Betty: 25:27 I just happened to have a woman. It wasn’t I want a woman director. Gender has never been my most interesting subject. I just happened to have a great gal director.
Alan: 25:46 Did you have to sell the idea to the network?
Betty: 25:49 No.
Alan: 25:50 You just said that’s who I want?
Betty: 25:52 Yeah. She would come in when we were putting the show together, and she was there doing it. Pretty soon she just became a fixture, and so it was great. I always kind of tried to let the people running the show run the show. If I start trying to run the show … And stop me if I’m wrong, but if I try to run the show, I’m not going to do a very good job of it. It’s their job to run the show. It’s my job to do what they want. Besides, it makes it a lot easier to avoid a lot of heavy decisions.
Alan: 26:56 People ask me this, and I can’t answer it, because as you do, I take life as it comes along, and I try to make the most of it. People ask me, what’s your favorite character, or what’s your favorite movie or your favorite show? I have no answer for that. Do you?
Betty: 27:13 I don’t either. I mean, I love some more than others, but I don’t have one that, oh, well, nothing will ever be like that, because … And it’s a solid memory that you have it there, and you can turn it on and off like a switch. But then something new comes along that seems to beat it.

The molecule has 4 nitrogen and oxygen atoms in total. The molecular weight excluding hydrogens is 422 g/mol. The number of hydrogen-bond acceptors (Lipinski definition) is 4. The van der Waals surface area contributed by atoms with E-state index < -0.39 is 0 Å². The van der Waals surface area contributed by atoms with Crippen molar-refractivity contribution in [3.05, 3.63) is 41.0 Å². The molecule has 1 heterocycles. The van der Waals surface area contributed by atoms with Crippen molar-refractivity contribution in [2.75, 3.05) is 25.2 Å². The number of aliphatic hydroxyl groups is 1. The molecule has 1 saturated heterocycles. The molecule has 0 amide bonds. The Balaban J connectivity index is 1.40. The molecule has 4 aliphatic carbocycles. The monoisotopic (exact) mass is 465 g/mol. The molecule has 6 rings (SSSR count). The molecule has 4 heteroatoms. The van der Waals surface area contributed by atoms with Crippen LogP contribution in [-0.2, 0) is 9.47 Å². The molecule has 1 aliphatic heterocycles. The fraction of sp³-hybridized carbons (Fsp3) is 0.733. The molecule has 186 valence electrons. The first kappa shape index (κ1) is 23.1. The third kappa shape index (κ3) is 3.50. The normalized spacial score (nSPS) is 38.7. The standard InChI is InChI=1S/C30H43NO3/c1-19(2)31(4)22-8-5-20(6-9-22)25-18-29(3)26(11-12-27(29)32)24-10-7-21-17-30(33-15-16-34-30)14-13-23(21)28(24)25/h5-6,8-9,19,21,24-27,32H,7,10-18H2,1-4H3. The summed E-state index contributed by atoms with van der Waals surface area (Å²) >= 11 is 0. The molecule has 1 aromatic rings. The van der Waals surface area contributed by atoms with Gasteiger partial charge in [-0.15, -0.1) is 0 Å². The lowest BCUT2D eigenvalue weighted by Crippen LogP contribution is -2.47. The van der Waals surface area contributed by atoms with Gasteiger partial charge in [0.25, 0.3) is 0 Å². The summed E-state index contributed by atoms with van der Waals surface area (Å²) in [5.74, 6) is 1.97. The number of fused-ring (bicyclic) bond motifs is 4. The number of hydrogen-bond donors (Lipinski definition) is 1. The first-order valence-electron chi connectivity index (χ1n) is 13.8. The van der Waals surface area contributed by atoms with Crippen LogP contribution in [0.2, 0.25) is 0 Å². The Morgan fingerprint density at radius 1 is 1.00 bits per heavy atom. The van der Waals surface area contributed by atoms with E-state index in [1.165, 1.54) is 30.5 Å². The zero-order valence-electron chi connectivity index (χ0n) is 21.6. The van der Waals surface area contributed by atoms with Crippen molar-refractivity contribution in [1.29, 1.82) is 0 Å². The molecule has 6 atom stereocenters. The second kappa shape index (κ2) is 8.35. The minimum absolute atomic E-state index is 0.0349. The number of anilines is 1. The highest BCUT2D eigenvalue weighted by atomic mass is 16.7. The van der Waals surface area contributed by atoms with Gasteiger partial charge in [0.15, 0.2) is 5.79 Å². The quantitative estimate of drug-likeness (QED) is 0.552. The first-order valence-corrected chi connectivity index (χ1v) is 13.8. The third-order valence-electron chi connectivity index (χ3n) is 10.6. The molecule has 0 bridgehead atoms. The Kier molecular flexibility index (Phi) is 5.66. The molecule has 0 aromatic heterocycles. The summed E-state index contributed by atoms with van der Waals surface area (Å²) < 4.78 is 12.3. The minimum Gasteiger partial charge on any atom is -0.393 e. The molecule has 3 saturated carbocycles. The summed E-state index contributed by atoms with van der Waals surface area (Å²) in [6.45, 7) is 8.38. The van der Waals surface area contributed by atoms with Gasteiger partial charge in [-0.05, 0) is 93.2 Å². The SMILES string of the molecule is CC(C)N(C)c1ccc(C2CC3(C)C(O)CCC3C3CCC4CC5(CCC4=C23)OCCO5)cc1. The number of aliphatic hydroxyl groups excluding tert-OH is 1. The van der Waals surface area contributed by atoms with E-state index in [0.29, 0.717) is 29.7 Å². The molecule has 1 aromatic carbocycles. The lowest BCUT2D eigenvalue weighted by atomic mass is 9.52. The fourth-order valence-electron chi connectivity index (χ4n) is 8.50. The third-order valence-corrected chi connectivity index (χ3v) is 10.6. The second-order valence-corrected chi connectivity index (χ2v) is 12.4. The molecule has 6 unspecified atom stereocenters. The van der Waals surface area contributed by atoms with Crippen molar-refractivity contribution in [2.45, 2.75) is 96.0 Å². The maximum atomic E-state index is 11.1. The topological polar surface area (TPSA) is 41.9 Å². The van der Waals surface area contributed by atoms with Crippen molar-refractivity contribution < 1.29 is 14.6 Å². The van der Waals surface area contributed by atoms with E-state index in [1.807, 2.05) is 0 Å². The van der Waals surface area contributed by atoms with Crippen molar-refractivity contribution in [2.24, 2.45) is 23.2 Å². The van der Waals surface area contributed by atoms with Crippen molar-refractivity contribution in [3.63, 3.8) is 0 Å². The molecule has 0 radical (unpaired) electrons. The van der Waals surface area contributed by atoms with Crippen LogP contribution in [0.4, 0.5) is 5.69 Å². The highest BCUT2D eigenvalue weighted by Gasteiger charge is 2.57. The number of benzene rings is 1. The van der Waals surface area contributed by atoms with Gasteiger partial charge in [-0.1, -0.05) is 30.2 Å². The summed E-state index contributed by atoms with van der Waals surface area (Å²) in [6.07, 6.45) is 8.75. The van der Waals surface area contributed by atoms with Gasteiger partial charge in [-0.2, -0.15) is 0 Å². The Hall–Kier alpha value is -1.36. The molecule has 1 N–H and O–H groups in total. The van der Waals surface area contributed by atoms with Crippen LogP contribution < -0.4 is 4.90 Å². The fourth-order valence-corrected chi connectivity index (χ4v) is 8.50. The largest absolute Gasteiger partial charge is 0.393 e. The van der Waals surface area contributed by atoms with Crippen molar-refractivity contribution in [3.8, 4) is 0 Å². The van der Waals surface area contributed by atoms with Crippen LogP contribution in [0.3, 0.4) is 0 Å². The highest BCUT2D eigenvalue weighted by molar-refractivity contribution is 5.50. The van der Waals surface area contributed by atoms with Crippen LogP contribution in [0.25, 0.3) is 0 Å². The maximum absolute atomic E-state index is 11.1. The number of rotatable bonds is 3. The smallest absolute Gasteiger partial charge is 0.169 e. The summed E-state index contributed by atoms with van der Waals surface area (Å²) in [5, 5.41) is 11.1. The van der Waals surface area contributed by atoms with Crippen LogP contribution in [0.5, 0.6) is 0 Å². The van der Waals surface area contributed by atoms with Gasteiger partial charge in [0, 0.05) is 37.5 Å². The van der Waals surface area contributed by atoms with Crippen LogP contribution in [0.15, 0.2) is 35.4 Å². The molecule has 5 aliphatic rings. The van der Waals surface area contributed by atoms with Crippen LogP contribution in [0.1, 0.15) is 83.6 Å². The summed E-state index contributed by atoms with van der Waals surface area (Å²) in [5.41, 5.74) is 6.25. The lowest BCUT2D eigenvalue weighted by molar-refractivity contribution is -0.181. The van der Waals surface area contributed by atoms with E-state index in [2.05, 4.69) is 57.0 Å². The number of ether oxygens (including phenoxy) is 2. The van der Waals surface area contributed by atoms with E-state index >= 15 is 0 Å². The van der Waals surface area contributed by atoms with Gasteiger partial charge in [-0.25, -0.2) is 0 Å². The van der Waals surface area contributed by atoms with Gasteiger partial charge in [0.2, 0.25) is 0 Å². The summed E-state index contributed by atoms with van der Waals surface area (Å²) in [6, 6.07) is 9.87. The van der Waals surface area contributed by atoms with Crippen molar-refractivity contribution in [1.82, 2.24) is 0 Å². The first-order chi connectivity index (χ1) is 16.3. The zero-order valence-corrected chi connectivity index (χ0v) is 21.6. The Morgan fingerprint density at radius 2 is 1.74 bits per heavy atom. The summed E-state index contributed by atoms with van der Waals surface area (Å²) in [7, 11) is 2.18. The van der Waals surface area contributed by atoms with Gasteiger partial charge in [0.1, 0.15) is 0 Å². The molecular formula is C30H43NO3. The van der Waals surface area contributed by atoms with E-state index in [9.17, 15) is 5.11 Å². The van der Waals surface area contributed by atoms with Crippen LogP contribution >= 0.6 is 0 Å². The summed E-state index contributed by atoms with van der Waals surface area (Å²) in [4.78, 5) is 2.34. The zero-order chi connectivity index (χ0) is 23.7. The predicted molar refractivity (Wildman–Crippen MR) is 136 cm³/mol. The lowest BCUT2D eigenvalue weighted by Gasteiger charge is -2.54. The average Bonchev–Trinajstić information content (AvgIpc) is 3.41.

Alan: 27:44 I remember rather than whole shows or characters I played … I wonder how you feel about this. I remember moments, a moment where something happened often that was unexpected or where I got somewhere, I achieved something I hadn’t been able to do before, and that sticks in my mind. Other people wouldn’t even pay any attention to it. Are there moments that crop up in your head?
Betty: 28:11 Not right now without [inaudible 00:28:14]. But I know the kinds of moments you’re talking about.
Alan: 28:19 Yeah, I wouldn’t be able to pick one out right now either.
Betty: 28:21 But to think, my God, I did that. How did I … I didn’t know I could do that?
Alan: 28:29 I know. That’s one of the wonderful things about being in our profession is that you find your … You have a task to perform. You’re not sure you can do it. You’re ready to try.
Betty: 28:42 You hope for the best.
Alan: 28:44 Then you find out you can do it, what a treat that is.
Betty: 28:49 There’s no business like it, really, is there? Aren’t we in the best business in the world?